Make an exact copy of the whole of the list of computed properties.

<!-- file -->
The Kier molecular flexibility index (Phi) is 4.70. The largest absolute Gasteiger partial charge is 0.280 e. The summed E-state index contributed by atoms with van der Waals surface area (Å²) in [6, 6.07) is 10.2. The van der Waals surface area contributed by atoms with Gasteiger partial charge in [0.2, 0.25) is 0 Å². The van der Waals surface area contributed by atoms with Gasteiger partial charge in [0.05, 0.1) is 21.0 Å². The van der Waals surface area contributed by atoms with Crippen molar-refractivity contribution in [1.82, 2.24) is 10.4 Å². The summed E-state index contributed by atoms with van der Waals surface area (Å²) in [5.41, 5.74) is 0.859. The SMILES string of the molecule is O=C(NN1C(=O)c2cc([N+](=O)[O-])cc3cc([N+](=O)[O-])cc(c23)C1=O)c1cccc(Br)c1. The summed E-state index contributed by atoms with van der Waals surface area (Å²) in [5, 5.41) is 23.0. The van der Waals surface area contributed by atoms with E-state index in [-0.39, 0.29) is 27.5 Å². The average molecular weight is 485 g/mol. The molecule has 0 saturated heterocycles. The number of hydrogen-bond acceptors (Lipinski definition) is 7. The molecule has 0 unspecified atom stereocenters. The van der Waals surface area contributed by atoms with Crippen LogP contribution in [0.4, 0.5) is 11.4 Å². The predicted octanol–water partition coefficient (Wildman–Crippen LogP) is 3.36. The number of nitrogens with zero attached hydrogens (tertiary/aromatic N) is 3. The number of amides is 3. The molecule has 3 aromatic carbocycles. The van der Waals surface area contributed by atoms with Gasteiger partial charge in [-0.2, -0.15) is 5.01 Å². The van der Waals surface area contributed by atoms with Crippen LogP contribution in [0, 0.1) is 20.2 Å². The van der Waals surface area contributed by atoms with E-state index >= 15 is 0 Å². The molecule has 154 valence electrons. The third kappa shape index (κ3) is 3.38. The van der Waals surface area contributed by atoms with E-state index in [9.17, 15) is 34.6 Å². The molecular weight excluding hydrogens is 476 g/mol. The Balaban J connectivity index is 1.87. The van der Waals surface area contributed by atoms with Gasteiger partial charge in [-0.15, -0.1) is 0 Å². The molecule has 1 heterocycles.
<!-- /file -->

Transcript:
The Kier molecular flexibility index (Phi) is 4.70. The largest absolute Gasteiger partial charge is 0.280 e. The summed E-state index contributed by atoms with van der Waals surface area (Å²) in [6, 6.07) is 10.2. The van der Waals surface area contributed by atoms with Gasteiger partial charge in [0.2, 0.25) is 0 Å². The van der Waals surface area contributed by atoms with Gasteiger partial charge in [0.05, 0.1) is 21.0 Å². The van der Waals surface area contributed by atoms with Crippen molar-refractivity contribution in [1.82, 2.24) is 10.4 Å². The summed E-state index contributed by atoms with van der Waals surface area (Å²) in [5.41, 5.74) is 0.859. The SMILES string of the molecule is O=C(NN1C(=O)c2cc([N+](=O)[O-])cc3cc([N+](=O)[O-])cc(c23)C1=O)c1cccc(Br)c1. The summed E-state index contributed by atoms with van der Waals surface area (Å²) in [5, 5.41) is 23.0. The van der Waals surface area contributed by atoms with E-state index in [-0.39, 0.29) is 27.5 Å². The average molecular weight is 485 g/mol. The molecule has 0 saturated heterocycles. The number of hydrogen-bond acceptors (Lipinski definition) is 7. The molecule has 0 unspecified atom stereocenters. The van der Waals surface area contributed by atoms with Crippen LogP contribution in [0.4, 0.5) is 11.4 Å². The predicted octanol–water partition coefficient (Wildman–Crippen LogP) is 3.36. The number of nitrogens with zero attached hydrogens (tertiary/aromatic N) is 3. The number of amides is 3. The molecule has 3 aromatic carbocycles. The van der Waals surface area contributed by atoms with Gasteiger partial charge in [-0.2, -0.15) is 5.01 Å². The van der Waals surface area contributed by atoms with Crippen LogP contribution in [0, 0.1) is 20.2 Å². The van der Waals surface area contributed by atoms with E-state index >= 15 is 0 Å². The molecule has 154 valence electrons. The third kappa shape index (κ3) is 3.38. The van der Waals surface area contributed by atoms with E-state index in [9.17, 15) is 34.6 Å². The molecular weight excluding hydrogens is 476 g/mol. The Balaban J connectivity index is 1.87. The van der Waals surface area contributed by atoms with Gasteiger partial charge in [-0.15, -0.1) is 0 Å². The molecule has 1 heterocycles.